source Silicon + Skin: Biological Processes and Computation, [Proceedings of the 28th Annual Conference of the Association for Computer Aided Design in Architecture (ACADIA) / ISBN 978-0-9789463-4-0] Minneapolis 16-19 October 2008, 458-463
summary Prototype manufacturing as an educational tool has been very successful at the college level in architecture and engineering design. This paper discusses an innovative inquiry-based learning approach rather than the problem-based learning models commonly utilized by other similar programs. For example, several research-funded technology projects (e.g., Cappelleri et al. 2007) look at involving students in problem-based learning exercises (e.g., building robots); however, these exercises (while providing valuable experiences) have predetermined outcomes ingrained by the teachers, the project structure, and the components used to construct the devices. Therefore, inquisitive and creative problem solving is limited to the “kit-of-parts” in their approach to solving the problem. The inquiry-based CADCAM pedagogy model is more concerned with the process of solving a problem through the vehicle of prototyping than with the specificity of the design project itself. This approach has great potential. First, the need to solve the problem drives learning on multiple levels, integrating interdisciplinary ideas into the problem and solution. Second, the problem interlocks disciplines through inquiry knowledge building in team exercises. Finally, it encourages diversity and flexibility by allowing students to look at problems from multiples perspectives and points of view.
keywords CAD; Education; Evaluation; Pedagogy; Rapid Prototyping
series ACADIA
last changed 2009/02/26 07:39

_id ecaade2007_004
id ecaade2007_004
authors Hofer, Michael; Asperl, Andreas
year 2007
title Geometry in the CAAD Curriculum
source Predicting the Future [25th eCAADe Conference Proceedings / ISBN 978-0-9541183-6-5] Frankfurt am Main (Germany) 26-29 September 2007, pp. 385-392
summary Modern architecture takes advantage of the greatly increasing design possibilities. Yet, architects are not just a new group of CAD users. Scale and construction technologies pose new challenges to engineering and design. We are convinced that those can be met more effectively with a solid understanding of geometry. Thus, an academic CAAD curriculum has to meet these requirements. We introduce our approach taken at TU Vienna and focus on the first-term mandatory course on geometry for architecture.
keywords Geometry, CAAD curriculum, geometric design
series eCAADe
email hofer@geometrie.tuwien.ac.at
last changed 2007/09/16 15:55

_id acadia07_040
id acadia07_040
authors Hyde, Rory
year 2007
title Punching Above Your Weight: Digital Design Methods and Organisational Change in Small Practice
source Expanding Bodies: Art • Cities• Environment [Proceedings of the 27th Annual Conference of the Association for Computer Aided Design in Architecture / ISBN 978-0-9780978-6-8] Halifax (Nova Scotia) 1-7 October 2007, 40-47
summary Expanding bodies of knowledge imply expanding teams to manage this knowledge. Paradoxically, it can be shown that in situations of complexity—which increasingly characterise the production of architecture generally—the small practice or small team could be at an advantage. This is due to the increasingly digital nature of the work undertaken and artefacts produced by practices, enabling production processes to be augmented with digital toolsets and for tight project delivery networks to be forged with other collaborators and consultants (Frazer 2006). Furthermore, as Christensen argues, being small may also be desirable, as innovations are less likely to be developed by large, established companies (Christensen 1997). By working smarter, and managing the complexity of design and construction, not only can the small practice “punch above its weight” and compete with larger practices, this research suggests it is a more appropriate model for practice in the digital age. This paper demonstrates this through the implementation of emerging technologies and strategies including generative and parametric design, digital fabrication, and digital construction. These strategies have been employed on a number of built and un-built case-study projects in a unique collaboration between RMIT University’s SIAL lab and the award-winning design practice BKK Architects.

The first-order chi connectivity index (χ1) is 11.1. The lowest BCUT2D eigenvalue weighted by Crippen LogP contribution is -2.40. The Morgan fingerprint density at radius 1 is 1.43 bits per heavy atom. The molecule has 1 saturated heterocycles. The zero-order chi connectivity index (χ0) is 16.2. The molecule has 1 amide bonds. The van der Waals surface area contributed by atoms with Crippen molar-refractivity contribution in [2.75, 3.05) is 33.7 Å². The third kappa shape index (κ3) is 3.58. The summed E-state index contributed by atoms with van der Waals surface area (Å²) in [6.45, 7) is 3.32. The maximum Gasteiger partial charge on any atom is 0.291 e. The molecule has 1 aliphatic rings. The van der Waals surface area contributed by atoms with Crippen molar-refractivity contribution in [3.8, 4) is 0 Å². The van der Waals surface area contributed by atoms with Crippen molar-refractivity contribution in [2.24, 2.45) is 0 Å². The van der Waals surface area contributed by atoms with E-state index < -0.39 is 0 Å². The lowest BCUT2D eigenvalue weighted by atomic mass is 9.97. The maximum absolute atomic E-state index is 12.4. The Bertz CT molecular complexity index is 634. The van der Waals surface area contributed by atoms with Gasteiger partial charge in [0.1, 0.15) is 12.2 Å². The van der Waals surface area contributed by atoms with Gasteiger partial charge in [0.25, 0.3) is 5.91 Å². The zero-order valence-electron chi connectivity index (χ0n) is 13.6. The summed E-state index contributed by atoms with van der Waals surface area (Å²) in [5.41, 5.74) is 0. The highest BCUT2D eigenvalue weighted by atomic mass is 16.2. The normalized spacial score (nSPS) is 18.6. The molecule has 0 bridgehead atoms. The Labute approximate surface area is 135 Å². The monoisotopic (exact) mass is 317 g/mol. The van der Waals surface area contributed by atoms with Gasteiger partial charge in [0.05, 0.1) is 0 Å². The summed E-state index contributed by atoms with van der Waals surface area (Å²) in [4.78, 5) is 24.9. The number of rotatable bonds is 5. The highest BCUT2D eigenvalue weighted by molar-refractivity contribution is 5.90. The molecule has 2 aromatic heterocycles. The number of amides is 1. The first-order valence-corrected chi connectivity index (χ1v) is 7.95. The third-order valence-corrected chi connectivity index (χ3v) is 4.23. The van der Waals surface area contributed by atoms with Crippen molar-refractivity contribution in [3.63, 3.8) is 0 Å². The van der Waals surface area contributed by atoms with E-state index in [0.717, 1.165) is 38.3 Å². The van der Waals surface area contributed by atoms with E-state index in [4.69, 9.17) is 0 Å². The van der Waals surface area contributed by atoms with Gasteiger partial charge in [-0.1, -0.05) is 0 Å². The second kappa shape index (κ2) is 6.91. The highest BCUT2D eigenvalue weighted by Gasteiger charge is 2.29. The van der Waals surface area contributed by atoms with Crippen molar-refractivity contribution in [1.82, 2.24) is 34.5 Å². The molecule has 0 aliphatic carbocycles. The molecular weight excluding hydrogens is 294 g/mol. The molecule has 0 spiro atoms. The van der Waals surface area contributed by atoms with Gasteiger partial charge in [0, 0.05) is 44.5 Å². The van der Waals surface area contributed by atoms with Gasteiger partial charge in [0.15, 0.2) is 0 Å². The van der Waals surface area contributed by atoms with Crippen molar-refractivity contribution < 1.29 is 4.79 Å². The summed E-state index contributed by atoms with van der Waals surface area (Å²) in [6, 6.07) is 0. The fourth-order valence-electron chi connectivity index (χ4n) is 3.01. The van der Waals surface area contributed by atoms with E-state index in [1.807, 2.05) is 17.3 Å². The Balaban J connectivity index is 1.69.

series ACADIA
email rory@b-k-k.com.au
last changed 2007/10/02 06:11

_id lasg_whitepapers_2019_133
id lasg_whitepapers_2019_133
authors Ji, Haru Hyunkyung; and Graham Wakefield
year 2019
title Selected Artificial Natures, 2017-2018
source Living Architecture Systems Group White Papers 2019 [ISBN 978-1-988366-18-0] Riverside Architectural Press: Toronto, Canada 2019. pp.133 - 142
summary Artificial Nature is a research-creation collaboration co-founded by Haru Hyunkyung Ji and Graham Wakefield in 2007. It has led to a decade of immersive installations in which the invitation is to become part of an alien ecosystem rich in feedback networks.1 Here we present four recent works in this series between 2017 and 2018.
keywords living architecture systems group, organicism, intelligent systems, design methods, engineering and art, new media art, interactive art, dissipative systems, technology, cognition, responsiveness, biomaterials, artificial natures, 4DSOUND, materials, virtual projections,
email haruoneday@gmail.com
last changed 2019/07/29 12:02

_id ecaade2007_177
id ecaade2007_177
authors Kaijima, Sawako; Michalatos, Panagiotis
year 2007
title Discretization of Continuous Surfaces as a Design Concern
source Predicting the Future [25th eCAADe Conference Proceedings / ISBN 978-0-9541183-6-5] Frankfurt am Main (Germany) 26-29 September 2007, pp. 901-908
summary The increasing trend in architecture to create unconventional forms opened up a new area of investigations in the employment of computational methods in design and construction. Our investigation is undertaken within a structural engineering firm, Adams Kara Taylor and focuses on finding ways to design structural solutions that respect criteria of efficiency, architectural intentions as well as intrinsic properties of the geometry. In this paper, we present various approaches on discretization where a project is presented as a continuous form, envelope or skin that must be subsequently subdivided in order to yield a framing or cladding solution compatible with different manufacturing, design and engineering considerations. The first part of this paper illustrates such a project where we applied and developed one of our discretization approaches. The second part of the paper focuses on generalization where we present a series of methodologies and corresponding software tools developed for the purpose.
keywords Discretization, framing solution, structural analysis
series eCAADe
email sawako@akt-uk.com, panmic@akt-uk.com
last changed 2007/09/16 15:55